Lyrita – Cyril Scott

0 of 5 stars

Piano Concerto No.1 in CPiano Concerto No.2Early One Morning – Poem for Piano and Orchestra

John Ogdon (piano)

London Philharmonic Orchestra
Bernard Herrmann

Recording dates and locations not advised in Lyrita’s annotation; copyright dates are 1975 for Concerto No.1 and 1977 for the remainder

Reviewed by: Richard Whitehouse

Reviewed: May 2007
Duration: 80 minutes

Lyrita LPs were made for re-coupling on CD, none more so than this Cyril Scott brace first issued in the mid-1970s. By this time, Scott (1879-1970) had been all but forgotten as one of Britain’s most distinctive composers, and it remains to be seen if the recent rash of new releases (on Chandos) heralds a long-term reassessment. Distinctive does not necessarily equate with important as a measure of intrinsic quality, and those coming afresh to these works may well wonder whether it was largely owing to circumstance that made Scott’s music seem ‘good’ in the first place.

Certainly the First Piano Concerto of 1913-14 had a successful launch by the composer as soloist and Thomas Beecham, and enjoyed the advocacy of several notable pianists (such as Moura Lympany) between the wars. A 40-minute British piano concerto from this period might well be expected to show the overt influence of Rachmaninov, but the combining of whole-tones with freely chromatic writing gives it an Eastern colouring that brings to mind Scriabin and even early Stravinsky, enhanced by extensive use of tuned percussion to open-out the textures of what is a surprisingly small orchestra. That said, Scott’s language is one of ‘being’ rather than ‘becoming’: for all the resourcefulness with which he modifies the interplay of piano and orchestra, there is little sense of the music evolving as it unfolds.

This makes the opening Allegro maestoso, with its dogged take on sonata form, an effortful listen – its ideas undistinguished thematically nor susceptible to expressive intensification as the movement proceeds. The Adagio is more successful – if only because its salient piano motifs have a becalmed quality that the instrumentation (lots of celesta figuration and tam-tam strokes) sets in evocative relief. The finale is a disappointment by comparison: Scott’s recourse to what he termed a “Handelian idiom” does little to sustain any cumulative momentum. The reprise of earlier material feels contrived, while the coda’s triumphal cadence into C major has little sense of arrival when the tonal follow-through of the music is so circuitous. A concerto to hear and to reflect on, but not one to revisit frequently and not one, moreover, that deserves a regular place in the repertoire.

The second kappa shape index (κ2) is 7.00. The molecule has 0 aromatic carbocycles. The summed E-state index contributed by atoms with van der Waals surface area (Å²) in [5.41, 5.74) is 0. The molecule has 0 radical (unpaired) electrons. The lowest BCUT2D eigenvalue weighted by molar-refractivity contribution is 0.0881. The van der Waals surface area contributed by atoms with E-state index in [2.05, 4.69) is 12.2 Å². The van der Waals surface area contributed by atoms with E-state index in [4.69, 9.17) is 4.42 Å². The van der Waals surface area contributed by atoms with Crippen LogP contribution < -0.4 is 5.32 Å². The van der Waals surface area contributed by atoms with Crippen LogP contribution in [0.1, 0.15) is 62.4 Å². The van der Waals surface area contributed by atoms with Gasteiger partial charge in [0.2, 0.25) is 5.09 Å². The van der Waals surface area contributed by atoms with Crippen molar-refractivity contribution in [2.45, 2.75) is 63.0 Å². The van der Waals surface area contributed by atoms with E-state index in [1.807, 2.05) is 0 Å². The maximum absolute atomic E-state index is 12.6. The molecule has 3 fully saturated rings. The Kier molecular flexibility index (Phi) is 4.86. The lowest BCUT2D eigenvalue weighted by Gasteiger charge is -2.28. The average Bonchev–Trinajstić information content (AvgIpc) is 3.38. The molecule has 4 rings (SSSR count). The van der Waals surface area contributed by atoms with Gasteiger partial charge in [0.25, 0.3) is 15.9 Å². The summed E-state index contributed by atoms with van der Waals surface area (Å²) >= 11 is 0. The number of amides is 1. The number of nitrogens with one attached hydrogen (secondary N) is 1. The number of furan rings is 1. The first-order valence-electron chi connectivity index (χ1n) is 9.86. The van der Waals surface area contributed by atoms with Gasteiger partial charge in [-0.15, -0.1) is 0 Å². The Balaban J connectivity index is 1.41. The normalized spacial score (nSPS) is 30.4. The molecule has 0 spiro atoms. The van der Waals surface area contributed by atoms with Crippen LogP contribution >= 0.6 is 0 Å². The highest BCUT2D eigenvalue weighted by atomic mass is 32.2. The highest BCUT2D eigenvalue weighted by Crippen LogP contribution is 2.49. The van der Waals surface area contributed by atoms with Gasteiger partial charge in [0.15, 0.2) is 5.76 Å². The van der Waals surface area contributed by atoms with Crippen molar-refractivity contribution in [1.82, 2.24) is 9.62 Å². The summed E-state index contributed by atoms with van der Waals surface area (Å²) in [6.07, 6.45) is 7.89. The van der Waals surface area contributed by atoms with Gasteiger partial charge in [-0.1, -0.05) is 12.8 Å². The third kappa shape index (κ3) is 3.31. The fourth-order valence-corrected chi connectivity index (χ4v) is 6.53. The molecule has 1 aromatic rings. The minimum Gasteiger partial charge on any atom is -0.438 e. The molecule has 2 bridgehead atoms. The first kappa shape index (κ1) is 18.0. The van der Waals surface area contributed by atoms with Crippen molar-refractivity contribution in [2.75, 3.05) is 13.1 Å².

John OgdonBy the time he wrote his Second Piano Concerto during 1956-8, Scott’s time had all but passed, and the present recording was likely its first airing. At 25 minutes, it is a good deal more compact than is its predecessor; the material, too, has a greater economy and sense of purpose that more nearly engages. The opening Con Moto pursues what seems to be Scott’s trademark modified sonata design, with the exposition followed by a reprise that is sufficiently altered to be also the development. The central Tranquillo has a rhapsodic inwardness that makes it an elegy of recognisably English nostalgia, then the Energico finale vividly alternates between soloist and orchestra (appreciably larger in this piece) on the way to a decisive but hardly affirmative close. Indeed, the whole work has a curiously crabbed, inhibited feel – as though Scott were composing without being convinced of the reasons why.

The remaining work is also among Scott’s best known. Composed in 1931 – though for two pianos, the present revision not being carried out until 1962 – Early One Morning is designated ‘Poem for Piano and Orchestra’, which neatly describes its relaxed sequence of Variations on the traditional song. Although this is never heard complete – its melodic profile, once introduced, is seldom absent. There is also a sense of cumulative growth such as makes the piece feel bigger (but not longer) than its modest time-span. The music’s technical finesse and expressive subtlety confirm that, whatever his other failings, Scott possessed a command of his craft far in excess of those who might now claim to be following in the lineage of the ‘English pastoral tradition’.

All three performances here have stood the test of time. John Ogdon rarely, if ever, tackled unfamiliar music without first being convinced of its worth, and his advocacy makes the Second Concerto, in particular, seem more successful than it probably is (certainly more so than Howard Shelley’s fluent but tepid account on Chandos). Trenchantly conducted by Bernard Herrmann in what must have been some of his last studio sessions, the London Philharmonic give Ogdon sterling support; and the recordings have retained their richness and dynamic range in the transfer. The original sleeve notes by Christopher Palmer and Roger Wimbush were well worth retaining – personable, enthusiastic and not a little partisan.

It will take more than this to make a credible case for Scott as a major composer: but the strengths and failings of his music are themselves worth pondering. Not the most essential in Lyrita’s re-release schedule, but a disc such as the company was there to make possible.

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